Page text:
Angry Trump partisans facing major obstacles in effort to oust Murkowski after impeachment vote: report
Senator Lisa Murkowski. (Arctic Circle/Flickr)

With fellow Republican Senators Bill Cassidy (R-LA), Richard Burr (R-NC), and Mitt Romney (R-UT) facing pushback and censure in their home states for voting to convict Donald Trump of inciting an insurrection in his just-concluded impeachment trial, Sen. Lisa Murkowski (R-AK) may get flack, but she has far fewer worries about losing her seat if she runs for re-election.

Murkowski is the only one of the dissident Republicans facing a referendum on her vote in the form of facing voters in the coming midterm election, but recent election law changes in Alaska make the probability of a pro-Trump insurgent nominee from the right unseating her as a nominee highly unlikely.

According to the National Review's John McCormack, Alaska enacted new voting rules in the just concluded election that switched the state's primary to an open one and not divided by parties.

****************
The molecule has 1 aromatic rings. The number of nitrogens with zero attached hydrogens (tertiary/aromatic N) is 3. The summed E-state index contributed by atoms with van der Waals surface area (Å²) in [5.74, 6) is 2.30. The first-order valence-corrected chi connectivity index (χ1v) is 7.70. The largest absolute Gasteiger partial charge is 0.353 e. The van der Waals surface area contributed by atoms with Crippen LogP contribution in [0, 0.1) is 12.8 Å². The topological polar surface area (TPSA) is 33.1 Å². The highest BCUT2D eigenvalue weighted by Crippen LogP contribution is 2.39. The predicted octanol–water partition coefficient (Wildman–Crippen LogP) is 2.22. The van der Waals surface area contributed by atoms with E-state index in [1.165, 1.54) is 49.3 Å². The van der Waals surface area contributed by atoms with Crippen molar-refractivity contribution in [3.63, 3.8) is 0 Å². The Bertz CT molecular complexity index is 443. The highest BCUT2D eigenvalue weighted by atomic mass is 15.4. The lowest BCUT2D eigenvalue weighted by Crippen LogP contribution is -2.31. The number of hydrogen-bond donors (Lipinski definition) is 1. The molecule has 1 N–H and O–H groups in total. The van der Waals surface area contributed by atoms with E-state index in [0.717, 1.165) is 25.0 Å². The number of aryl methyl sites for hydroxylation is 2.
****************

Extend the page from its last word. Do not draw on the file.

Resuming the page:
As McCormack writes, "First, Alaska got rid of partisan primaries and established an open primary in which the top four primary candidates will compete in the general election." Add to that, Alaska will be implementing ranked-choice voting that will create another obstacle.

According to Ballotpedia, "A candidate needs a simple majority of the vote (50%+1) to be declared the winner of an election. If no candidate wins a simple majority of the vote, the candidate with the fewest votes would be eliminated. People who voted for that candidate as their first choice would have their votes redistributed to their second choice."

McCormack also notes that this will not be the first time that Murkowski has drawn the ire of far-right Republicans. In 2010 she lost the primary to arch-conservative candidate Joe Miller, only to defeat him in the general election by successfully running a write-in campaign.

As the columnist points out, "Since 2016, Murkowski has bucked her party on a number of issues. She declined to vote for Trump or the Democratic presidential nominee in 2020 (just as she had done in 2016)," before adding, "It's been a delicate dance for Murkowski, but if she simply finishes first or second place in the first round of balloting in 2022, she'll very likely keep her seat."

You can read more here.